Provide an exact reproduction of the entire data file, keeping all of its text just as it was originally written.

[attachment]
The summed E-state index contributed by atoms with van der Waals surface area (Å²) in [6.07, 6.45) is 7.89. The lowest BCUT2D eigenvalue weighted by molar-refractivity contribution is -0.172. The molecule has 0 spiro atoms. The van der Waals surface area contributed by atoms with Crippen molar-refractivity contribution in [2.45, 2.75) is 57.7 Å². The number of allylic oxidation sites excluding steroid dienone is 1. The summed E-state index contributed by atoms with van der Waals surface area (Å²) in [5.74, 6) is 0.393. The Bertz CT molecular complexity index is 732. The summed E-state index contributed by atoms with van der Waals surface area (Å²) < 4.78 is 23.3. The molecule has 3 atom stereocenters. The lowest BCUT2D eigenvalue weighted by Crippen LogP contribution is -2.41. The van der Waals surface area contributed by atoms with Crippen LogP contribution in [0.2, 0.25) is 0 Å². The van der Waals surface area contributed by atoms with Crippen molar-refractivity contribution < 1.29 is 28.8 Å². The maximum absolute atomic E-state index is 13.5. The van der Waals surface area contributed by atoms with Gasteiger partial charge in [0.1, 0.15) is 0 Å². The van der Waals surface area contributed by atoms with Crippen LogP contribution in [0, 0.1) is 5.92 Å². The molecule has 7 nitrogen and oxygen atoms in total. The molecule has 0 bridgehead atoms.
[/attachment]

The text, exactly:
The summed E-state index contributed by atoms with van der Waals surface area (Å²) in [6.07, 6.45) is 7.89. The lowest BCUT2D eigenvalue weighted by molar-refractivity contribution is -0.172. The molecule has 0 spiro atoms. The van der Waals surface area contributed by atoms with Crippen molar-refractivity contribution in [2.45, 2.75) is 57.7 Å². The number of allylic oxidation sites excluding steroid dienone is 1. The summed E-state index contributed by atoms with van der Waals surface area (Å²) in [5.74, 6) is 0.393. The Bertz CT molecular complexity index is 732. The summed E-state index contributed by atoms with van der Waals surface area (Å²) < 4.78 is 23.3. The molecule has 3 atom stereocenters. The lowest BCUT2D eigenvalue weighted by Crippen LogP contribution is -2.41. The van der Waals surface area contributed by atoms with Crippen LogP contribution in [0.2, 0.25) is 0 Å². The van der Waals surface area contributed by atoms with Crippen molar-refractivity contribution < 1.29 is 28.8 Å². The maximum absolute atomic E-state index is 13.5. The van der Waals surface area contributed by atoms with Gasteiger partial charge in [0.1, 0.15) is 0 Å². The van der Waals surface area contributed by atoms with Crippen LogP contribution in [0, 0.1) is 5.92 Å². The molecule has 7 nitrogen and oxygen atoms in total. The molecule has 0 bridgehead atoms.